Reference: Alabama Department of Archives & History. Custodian of the original pictures. Confederate Officers photo album. http://www.archives.alabama.gov/conoffalb/index.html
Samuel Cooper, ranking general officer in the Confederate service and Adjutant and Inspector General throughout the war, was born in Dutchess County, N. Y., June 12, 1798. Graduated from West Point in 1815, his long and faithful service in the United States Army was rewarded in 1852 by his appointment as Adjutant General. He had meantime married a sister of Senator James M. Mason of Virginia and had become identified with that state and with the Southern cause. He resigned from the old service on March 7, 1861 and was immediately appointed brigadier general (Regular) in the Confederate Army, and then general on August 31, 1861 to rank from May 16, 1861, being confirmed the day of appointment. Though he was never in field command, his organizational abilities and knowledge of routine procedure made his services invaluable to the Confederacy, particularly in the early days of the war. General Cooper, upon the surrender of the forces of General Johnston in May 1865, turned over the records of his office intact to the United States authorities, thereby making a priceless contribution to the history of the period. Retiring to his farm near Alexandria, Virginia, he died there December 3, 1876. He was buried in Christ Church Cemetery, Alexandria.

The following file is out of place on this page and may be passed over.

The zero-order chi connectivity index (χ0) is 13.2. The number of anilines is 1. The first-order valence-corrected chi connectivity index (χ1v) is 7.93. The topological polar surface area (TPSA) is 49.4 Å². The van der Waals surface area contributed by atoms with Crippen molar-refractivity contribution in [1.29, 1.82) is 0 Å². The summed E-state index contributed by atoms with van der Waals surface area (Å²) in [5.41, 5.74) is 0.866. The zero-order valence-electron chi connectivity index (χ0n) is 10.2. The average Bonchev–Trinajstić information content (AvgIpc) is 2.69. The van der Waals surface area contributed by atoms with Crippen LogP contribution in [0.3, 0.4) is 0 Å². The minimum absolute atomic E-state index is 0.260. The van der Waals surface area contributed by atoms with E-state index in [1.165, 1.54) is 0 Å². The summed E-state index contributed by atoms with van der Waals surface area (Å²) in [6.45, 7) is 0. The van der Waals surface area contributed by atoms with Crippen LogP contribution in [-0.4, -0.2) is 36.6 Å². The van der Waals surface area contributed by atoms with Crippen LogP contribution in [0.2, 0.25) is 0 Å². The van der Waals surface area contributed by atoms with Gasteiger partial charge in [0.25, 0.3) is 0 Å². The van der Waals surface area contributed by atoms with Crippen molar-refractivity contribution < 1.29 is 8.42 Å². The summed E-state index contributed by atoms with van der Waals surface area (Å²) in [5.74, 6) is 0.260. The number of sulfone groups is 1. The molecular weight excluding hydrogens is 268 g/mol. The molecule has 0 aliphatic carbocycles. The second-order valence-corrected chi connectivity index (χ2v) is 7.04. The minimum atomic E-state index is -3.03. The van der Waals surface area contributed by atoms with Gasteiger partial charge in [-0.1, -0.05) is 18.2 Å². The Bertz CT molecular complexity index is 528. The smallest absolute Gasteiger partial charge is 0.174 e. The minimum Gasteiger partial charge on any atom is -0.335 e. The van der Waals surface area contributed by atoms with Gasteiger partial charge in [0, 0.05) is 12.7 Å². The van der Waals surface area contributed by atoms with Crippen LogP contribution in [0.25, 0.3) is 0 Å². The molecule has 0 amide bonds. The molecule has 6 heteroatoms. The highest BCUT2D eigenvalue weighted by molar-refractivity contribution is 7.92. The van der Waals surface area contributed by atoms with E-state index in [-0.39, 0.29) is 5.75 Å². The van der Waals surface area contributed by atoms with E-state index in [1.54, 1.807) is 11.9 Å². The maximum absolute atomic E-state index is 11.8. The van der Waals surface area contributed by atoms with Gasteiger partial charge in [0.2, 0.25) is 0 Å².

Ref: Generals in Gray, Lives of the Confederate Commanders by Ezra J. Warner. Printed by Louisiana State University Press, Baton Rouge and London.